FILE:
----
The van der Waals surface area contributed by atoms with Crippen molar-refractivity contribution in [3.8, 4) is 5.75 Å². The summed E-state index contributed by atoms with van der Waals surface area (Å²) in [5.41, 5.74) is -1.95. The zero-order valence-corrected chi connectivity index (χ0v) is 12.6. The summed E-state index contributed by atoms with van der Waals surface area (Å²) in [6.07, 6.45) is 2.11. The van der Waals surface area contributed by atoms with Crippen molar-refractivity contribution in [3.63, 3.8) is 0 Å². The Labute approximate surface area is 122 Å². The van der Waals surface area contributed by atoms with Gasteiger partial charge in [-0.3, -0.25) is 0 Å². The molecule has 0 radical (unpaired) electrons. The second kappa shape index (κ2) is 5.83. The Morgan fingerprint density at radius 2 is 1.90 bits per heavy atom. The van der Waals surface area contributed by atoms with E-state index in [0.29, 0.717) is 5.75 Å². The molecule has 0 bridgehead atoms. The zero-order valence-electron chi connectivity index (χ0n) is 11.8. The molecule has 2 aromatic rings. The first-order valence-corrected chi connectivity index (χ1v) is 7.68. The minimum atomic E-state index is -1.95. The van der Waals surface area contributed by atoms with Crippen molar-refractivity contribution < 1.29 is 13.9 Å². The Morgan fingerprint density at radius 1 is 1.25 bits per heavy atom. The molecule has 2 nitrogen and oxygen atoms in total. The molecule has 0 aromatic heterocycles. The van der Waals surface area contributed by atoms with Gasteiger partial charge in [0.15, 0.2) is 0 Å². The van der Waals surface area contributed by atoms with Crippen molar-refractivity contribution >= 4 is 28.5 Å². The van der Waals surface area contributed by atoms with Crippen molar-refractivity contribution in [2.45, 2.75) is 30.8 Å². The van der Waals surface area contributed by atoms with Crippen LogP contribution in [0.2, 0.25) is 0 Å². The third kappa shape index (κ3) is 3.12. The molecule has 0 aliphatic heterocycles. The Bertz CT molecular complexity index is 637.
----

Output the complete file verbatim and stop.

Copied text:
The van der Waals surface area contributed by atoms with Crippen molar-refractivity contribution in [3.8, 4) is 5.75 Å². The summed E-state index contributed by atoms with van der Waals surface area (Å²) in [5.41, 5.74) is -1.95. The zero-order valence-corrected chi connectivity index (χ0v) is 12.6. The summed E-state index contributed by atoms with van der Waals surface area (Å²) in [6.07, 6.45) is 2.11. The van der Waals surface area contributed by atoms with Crippen molar-refractivity contribution in [3.63, 3.8) is 0 Å². The Labute approximate surface area is 122 Å². The van der Waals surface area contributed by atoms with Gasteiger partial charge in [-0.3, -0.25) is 0 Å². The molecule has 0 radical (unpaired) electrons. The second kappa shape index (κ2) is 5.83. The Morgan fingerprint density at radius 2 is 1.90 bits per heavy atom. The van der Waals surface area contributed by atoms with E-state index in [0.29, 0.717) is 5.75 Å². The molecule has 0 bridgehead atoms. The zero-order valence-electron chi connectivity index (χ0n) is 11.8. The molecule has 2 aromatic rings. The first-order valence-corrected chi connectivity index (χ1v) is 7.68. The minimum atomic E-state index is -1.95. The van der Waals surface area contributed by atoms with Crippen molar-refractivity contribution < 1.29 is 13.9 Å². The Morgan fingerprint density at radius 1 is 1.25 bits per heavy atom. The molecule has 2 nitrogen and oxygen atoms in total. The molecule has 0 aromatic heterocycles. The van der Waals surface area contributed by atoms with Gasteiger partial charge in [0.15, 0.2) is 0 Å². The van der Waals surface area contributed by atoms with Crippen molar-refractivity contribution >= 4 is 28.5 Å². The van der Waals surface area contributed by atoms with Crippen molar-refractivity contribution in [2.45, 2.75) is 30.8 Å². The van der Waals surface area contributed by atoms with Crippen LogP contribution in [0.2, 0.25) is 0 Å². The third kappa shape index (κ3) is 3.12. The molecule has 0 aliphatic heterocycles. The Bertz CT molecular complexity index is 637.